From the assassination of Archduke Ferdinand, which launched WWI, to more recent battles over Kosovo, many people associate the tiny Eastern European nation of Serbia with war and conflict. However, Serbia has worked hard to gain a more peaceful reputation since its years as the last surviving slice of the former country of Yugoslavia. Although Serbia’s most recent period of independence only dates back to 2006, the history of this unspoiled piece of Europe dates back centuries.
Against all odds, Belgrade’s Roman-era fortress still stands guard over Serbia’s capital and biggest city, which has endured no fewer than 60 invasions and 38 fires during its tumultuous history. Belgrade’s most popular recreation and relaxation spot is the former island of Ada Ciganlija, one of the largest green spaces within a European national capital. The grounds of Petrovaradin Fortress, the most famous landmark in Serbia’s second-largest city Novi Sad, now contain several bars, restaurants, and even concert venues.
The best hidden gems of Serbia lie within the surprisingly diverse rural landscapes of this comparatively small country. Europe’s deepest canyon, Tara Canyon, boasts Serbia’s most challenging whitewater rafting, while Kopaonik has become the country’s prime ski getaway. Serbia’s landscape is also dotted with more than 150 mainly unexplored caves, more than 300 natural geothermal springs, and the ruins of several palaces and monuments built by the 17 Roman emperors born on Serbia’s soil.
As mass tourism has still not reached Serbia, visitors rarely have trouble finding affordable hotel rooms here, even during the height of summer. Several of Serbia’s Communist-era, state-owned hotels are now privately owned and have been converted into quaint mid-range boutique establishments. Belgrade and Novi Sad, however, contain the majority of Serbia’s true luxury lodgings. Although not all of Serbia’s smallest villages have hotels, some of the local residents offer visitors rooms, meals, and off-season discounts. Serbia’s most relaxing retreats are its spas, most of which are located near mountains, forests, and natural mineral springs. Serbia’s carnivore-friendly cuisine is mainly made up of grilled meats, sausage, and oily burek breads.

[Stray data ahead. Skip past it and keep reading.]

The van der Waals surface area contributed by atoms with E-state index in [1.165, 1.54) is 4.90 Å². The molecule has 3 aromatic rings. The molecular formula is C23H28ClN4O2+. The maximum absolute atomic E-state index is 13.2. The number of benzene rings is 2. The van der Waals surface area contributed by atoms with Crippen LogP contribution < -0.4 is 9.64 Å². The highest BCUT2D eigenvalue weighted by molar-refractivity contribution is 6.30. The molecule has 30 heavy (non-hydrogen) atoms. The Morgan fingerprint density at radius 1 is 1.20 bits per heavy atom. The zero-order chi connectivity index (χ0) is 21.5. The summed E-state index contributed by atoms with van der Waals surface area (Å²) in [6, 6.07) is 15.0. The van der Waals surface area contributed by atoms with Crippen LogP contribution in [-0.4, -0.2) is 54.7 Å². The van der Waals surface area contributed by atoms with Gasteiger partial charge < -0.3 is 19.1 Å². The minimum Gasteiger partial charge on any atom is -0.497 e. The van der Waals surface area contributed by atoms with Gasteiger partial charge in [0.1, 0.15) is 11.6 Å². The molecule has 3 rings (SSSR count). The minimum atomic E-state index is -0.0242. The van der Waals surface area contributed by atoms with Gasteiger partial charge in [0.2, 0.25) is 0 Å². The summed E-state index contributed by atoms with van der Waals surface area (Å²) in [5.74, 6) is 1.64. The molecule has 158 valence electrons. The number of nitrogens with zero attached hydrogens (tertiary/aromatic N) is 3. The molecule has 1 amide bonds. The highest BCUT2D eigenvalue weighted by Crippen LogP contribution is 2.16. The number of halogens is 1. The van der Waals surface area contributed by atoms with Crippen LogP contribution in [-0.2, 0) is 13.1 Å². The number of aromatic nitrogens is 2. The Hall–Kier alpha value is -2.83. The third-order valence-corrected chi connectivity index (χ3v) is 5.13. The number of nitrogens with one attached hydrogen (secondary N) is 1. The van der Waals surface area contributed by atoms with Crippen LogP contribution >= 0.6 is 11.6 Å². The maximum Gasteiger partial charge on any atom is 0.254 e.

The country’s principal air gateway is Belgrade Nikola Tesla Airport, which can be reached directly from cities all across Europe, but not from North America. Belgrade is also an increasingly common stop on Danube River cruises and Rail Europe lines. However, Ibarska Magistrala, the main highway connecting the Serbian capital with the rest of the country, is notoriously dangerous.
Buses are usually the safest, cheapest, and most dependable way to travel to, and across, Serbia. However, Serbia’s most scenic transportation option may be the Beograd-Bar train, which travels across Mala Rijeka — the highest rail bridge on Earth — and through some of the stunning Dinar mountain scenery. Visitors with a bit more spare time on their hands can cycle 650 miles along the Danube Bike Trail or climb onto the saddle of one of Zobnatica’s thoroughbred horses. Cyrillic-only road signs, and poorly-lit and maintained country roads are the biggest challenges of driving in Serbia.
- Follow 2,000 years of history along the Palic wine route
- Brave the Drina River Gorge’s whitewater rapids surrounding Europe’s deepest canyon
- Party the night away aboard one of Belgrade’s floating cocktail bars
- Enjoy a drink, a meal or even rock concert at Novi Sad’s historic Petrovaradin Fortress
- Soak in one of Serbia’s mineral water springs
- Be the first to explore one of Serbia’s hidden caves
- Relax among the locals along the shores of Lake Palic or manmade Sava Lake on Ada Ciganlija
- Ski down Kopaonik’s snowy slopes